FTSE 100 closes first day of week lower as health fears resurface

Britain's blue chip benchmark finished down almost 48 points, or 0.76%, at 6,244 on Monday

Tesco PLC -
London stocks were hit over coronavirus fears again on Monday
  • FTSE 100 closes down nearly 48 points
  • US stocks higher though
  • Carnival extends North American operational pause to the end of September

5.05pm: FTSE 100 lags at start of week

FTSE 100 index closed Monday in the red, while US stocks headed higher, as health fears once again dominated.

Britain's blue chip benchmark finished down almost 48 points, or 0.76%, at 6,244.

"Traders on this side of the Atlantic are worried about the increase in the number of new Covid-19 cases," noted David Madden, analyst at CMC Markets.

"The Americas, China, India and Germany have seen relatively sharp increases in new infections, and that has weighed on confidence for much of the session. The losses aren’t huge so traders are not that worried, but they are cautious that some of the good work that has been done in relation to suppressing the virus could be undone."

On Wall Street though, shares went north. The Dow Jones Industrial Average added almost 80 points at 25,954, while the  S&P 500 gained over 12 to 3,109.

4.00pm: Footsie gently sinks but not as much as Carnival

The Footsie losses lengthened steadily throughout the day as investors took fright at the prospect of a second wave of coronavirus cases.

Entering the last half-hour of trading the index of London’s leading shares was close to its low point for the day, at 6,237, down 57 points (0.9%).

“With regards to the virus itself, the latest news has been mixed. Infections have picked up again in Beijing in China and Westphalia in Germany and continue to increase in several US states. On the positive side, a cheap steroid drug has been found to significantly cut the death rate of those seriously ill with Covid-19,” said Rupert Thompson, the chief investment officer at asset management firm Kingswood.

“All this leaves equity markets looking set to remain choppy over coming months as sentiment fluctuates as to how quickly we can regain a semblance of normality. Indeed, with valuations back now on the high side, a market correction remains possible.,” Thompson suggested.

Cruises operator Carnival PLC (LON:CCL), down 11% at 1,133.5p, was the worst-performing blue-chip after it extended its operational pause in North America through to the end of September.

Carnival initially announced a voluntary 30-day pause in cruises on March 13; the latest extension is the third the dual-listed company has announced.

3.00pm: US stocks mixed

US indices moved lower in the first half-hour of trading but not as severely as had been anticipated.

The Dow Jones index was down 14 points at 25,857 and the S&P 500 was less than a point lower at 3,097.

Earlier, the Chicago Fed’s national activity index clocked in with a positive reading of 2.61 for May after April’s -17.89; zero marks the crossover point between expansion and contraction.

In London, the FTSE 100 was down 27 points (0.4%) at 6,265.

2.00pm: US indices tipped to open lower

In the US, investors are weighing up the same conflicting factors as in Europe and as in Europe erring on the side of caution.

The Dow Jones index is expected to open around 90 points lower at 27,780 and the S&P 9 points softer at 3,089.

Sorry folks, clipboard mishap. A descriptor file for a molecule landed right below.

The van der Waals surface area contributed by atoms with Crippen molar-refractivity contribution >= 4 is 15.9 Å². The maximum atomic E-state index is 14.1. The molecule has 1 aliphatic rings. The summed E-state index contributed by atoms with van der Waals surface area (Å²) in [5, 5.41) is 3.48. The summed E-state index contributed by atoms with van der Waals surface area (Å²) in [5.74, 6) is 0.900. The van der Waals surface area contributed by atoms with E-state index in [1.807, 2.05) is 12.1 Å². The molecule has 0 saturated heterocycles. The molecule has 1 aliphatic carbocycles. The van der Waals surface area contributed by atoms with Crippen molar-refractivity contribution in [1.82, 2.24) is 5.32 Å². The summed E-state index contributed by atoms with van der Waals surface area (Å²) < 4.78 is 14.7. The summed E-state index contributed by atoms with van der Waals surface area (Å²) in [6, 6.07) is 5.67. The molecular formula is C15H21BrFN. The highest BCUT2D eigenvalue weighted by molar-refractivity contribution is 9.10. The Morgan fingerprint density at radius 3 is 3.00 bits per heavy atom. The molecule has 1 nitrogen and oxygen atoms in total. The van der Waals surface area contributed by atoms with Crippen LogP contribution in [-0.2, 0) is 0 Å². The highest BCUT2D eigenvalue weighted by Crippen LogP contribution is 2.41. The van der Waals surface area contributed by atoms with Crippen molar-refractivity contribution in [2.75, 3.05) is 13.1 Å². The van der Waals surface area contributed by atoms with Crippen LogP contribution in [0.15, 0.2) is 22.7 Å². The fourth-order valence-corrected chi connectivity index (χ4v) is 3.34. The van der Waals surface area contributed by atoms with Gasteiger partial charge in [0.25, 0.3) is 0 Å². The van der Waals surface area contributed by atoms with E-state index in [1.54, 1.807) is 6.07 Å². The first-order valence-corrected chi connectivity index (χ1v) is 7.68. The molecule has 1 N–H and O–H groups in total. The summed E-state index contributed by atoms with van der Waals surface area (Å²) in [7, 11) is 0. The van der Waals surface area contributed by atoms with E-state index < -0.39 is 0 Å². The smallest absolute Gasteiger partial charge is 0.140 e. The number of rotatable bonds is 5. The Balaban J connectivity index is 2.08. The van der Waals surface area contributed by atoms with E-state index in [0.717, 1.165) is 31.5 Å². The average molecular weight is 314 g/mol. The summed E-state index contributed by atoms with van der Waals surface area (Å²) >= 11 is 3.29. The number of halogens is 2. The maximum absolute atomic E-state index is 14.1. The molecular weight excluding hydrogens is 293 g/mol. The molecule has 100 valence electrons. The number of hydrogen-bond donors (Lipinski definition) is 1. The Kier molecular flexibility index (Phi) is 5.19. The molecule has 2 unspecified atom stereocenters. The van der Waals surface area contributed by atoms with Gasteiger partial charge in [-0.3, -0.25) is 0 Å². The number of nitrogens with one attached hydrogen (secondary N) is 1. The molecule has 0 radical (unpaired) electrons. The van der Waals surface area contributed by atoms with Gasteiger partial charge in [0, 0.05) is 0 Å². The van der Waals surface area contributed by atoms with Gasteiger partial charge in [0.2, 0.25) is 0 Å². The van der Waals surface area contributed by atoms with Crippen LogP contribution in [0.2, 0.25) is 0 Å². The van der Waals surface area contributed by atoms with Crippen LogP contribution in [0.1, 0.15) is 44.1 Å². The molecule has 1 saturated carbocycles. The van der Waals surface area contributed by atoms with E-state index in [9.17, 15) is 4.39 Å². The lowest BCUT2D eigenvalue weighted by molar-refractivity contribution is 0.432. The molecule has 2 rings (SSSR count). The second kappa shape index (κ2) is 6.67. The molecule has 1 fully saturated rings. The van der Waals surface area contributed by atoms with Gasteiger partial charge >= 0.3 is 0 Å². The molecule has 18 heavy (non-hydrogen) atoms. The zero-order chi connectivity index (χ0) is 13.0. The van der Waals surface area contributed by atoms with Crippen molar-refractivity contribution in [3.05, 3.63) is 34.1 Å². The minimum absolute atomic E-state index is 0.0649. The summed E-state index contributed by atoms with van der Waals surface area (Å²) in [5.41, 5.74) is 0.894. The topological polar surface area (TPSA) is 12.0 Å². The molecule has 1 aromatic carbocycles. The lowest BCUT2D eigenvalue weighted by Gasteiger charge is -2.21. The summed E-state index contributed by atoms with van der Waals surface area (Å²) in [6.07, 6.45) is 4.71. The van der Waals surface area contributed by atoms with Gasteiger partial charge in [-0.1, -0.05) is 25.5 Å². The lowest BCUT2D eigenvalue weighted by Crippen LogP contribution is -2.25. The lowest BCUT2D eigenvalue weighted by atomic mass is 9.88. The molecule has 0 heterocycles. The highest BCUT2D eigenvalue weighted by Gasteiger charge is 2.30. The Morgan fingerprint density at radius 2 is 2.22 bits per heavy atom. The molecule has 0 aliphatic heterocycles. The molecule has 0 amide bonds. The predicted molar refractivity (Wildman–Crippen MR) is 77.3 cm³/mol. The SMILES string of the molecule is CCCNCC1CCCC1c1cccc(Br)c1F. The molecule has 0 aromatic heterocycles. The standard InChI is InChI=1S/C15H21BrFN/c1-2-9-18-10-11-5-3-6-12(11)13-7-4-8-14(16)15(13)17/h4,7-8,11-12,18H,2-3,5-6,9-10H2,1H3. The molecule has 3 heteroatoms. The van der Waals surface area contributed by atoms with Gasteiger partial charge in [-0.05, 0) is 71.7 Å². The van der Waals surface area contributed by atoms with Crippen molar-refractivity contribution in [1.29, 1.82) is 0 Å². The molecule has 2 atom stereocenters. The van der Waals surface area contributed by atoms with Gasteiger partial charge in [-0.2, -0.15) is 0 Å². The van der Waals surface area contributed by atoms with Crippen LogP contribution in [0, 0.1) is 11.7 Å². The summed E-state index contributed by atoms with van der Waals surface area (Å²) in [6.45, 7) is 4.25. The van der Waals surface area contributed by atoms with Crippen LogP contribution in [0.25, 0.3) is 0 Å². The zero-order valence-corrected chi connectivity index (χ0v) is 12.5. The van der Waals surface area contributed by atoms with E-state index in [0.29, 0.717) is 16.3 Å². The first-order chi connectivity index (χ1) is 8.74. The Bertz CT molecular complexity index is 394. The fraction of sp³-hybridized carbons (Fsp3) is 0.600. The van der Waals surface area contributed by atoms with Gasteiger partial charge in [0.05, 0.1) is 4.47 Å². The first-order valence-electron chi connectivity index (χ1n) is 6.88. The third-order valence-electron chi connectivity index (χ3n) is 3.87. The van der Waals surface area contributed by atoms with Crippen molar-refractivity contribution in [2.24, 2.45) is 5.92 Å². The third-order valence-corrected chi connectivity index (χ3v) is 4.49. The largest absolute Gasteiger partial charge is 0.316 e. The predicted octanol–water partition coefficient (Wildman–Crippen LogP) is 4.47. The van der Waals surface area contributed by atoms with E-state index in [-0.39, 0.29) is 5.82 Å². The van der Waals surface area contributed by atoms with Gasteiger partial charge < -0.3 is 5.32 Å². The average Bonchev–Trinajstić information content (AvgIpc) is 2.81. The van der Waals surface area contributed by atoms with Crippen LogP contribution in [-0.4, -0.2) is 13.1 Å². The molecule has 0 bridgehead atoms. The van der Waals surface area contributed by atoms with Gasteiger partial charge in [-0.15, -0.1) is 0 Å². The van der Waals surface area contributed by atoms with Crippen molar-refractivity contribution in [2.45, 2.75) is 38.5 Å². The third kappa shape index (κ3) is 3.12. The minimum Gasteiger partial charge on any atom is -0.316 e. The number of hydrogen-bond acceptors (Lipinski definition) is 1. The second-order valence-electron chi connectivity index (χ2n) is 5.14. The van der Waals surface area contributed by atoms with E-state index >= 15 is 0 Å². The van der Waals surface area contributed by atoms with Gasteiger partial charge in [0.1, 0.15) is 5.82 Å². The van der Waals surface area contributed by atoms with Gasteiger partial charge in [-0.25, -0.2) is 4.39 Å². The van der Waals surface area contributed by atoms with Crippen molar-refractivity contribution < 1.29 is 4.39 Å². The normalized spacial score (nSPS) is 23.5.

Investors are a little antsy over the latest data on coronavirus cases in the US, where more states now are reporting the number of cases rising than the number that are reporting a decline in cases.

The number of confirmed new US cases rose by 24,800 on Sunday, up from 19,500 the week before.

“The trend in total cases is now rising by almost 9% per week, so they will double over the next eight weeks, assuming no further acceleration,” calculated Ian Shepherdson, the chief economist at Pantheon Macroeconomics.

“As of yesterday, cases stood at 2.27mln, so they're on course for 5mln by the third week of August, and 10mln by mid-October, in the absence of drastic changes in either public policy and/or people's behaviour in the states where cases are rising,” he added.

In London, the FTSE 100 had an undistinguished lunchtime session, moving sideways at around 6,269, down 24 points (0.4%).

The coronavirus situation in the UK appears to be a bit better than in the US if the numbers are to be believed, with the number of cases on a declining trend after a bit of a relapse in recent weeks.

12.35pm: Slight rebound in confidence in UK households

The seasonally adjusted IHS Markit UK Household Finance Index (HFI) rose to 40.7 in June from 37.8 in May.

The latest reading was the highest since March but was still consistent with a strongly pessimistic attitude among UK households towards their current financial situation, IHS Markit said.

"It is reassuring to see the UK Household Finance Index rebounding in June, as it suggests that the financial hardship endured during the height of the lockdown is easing; however, it appears that households are still faced with a number of difficulties which will hold back a broad-based economic recovery,” said Joe Hayes, an economist at IHS Markit.

"Job security perceptions are still at extreme levels of pessimism, and the data here suggest there has been little pickup. This isn't surprising given that large parts of the UK economy remain shuttered, but such negativity towards employment status is likely to generate risk aversion in consumption habits, which will undermine the recovery.

"Incomes from employment were also in deep contraction territory during June. Key to the economy returning to pre-COVID-19 levels of economic output as quick as possible will be strong demand, which will encourage robust business activity and employment growth. If households are fearful for their job security and their incomes are falling, the UK's path of recovery could be a slow one,” he added.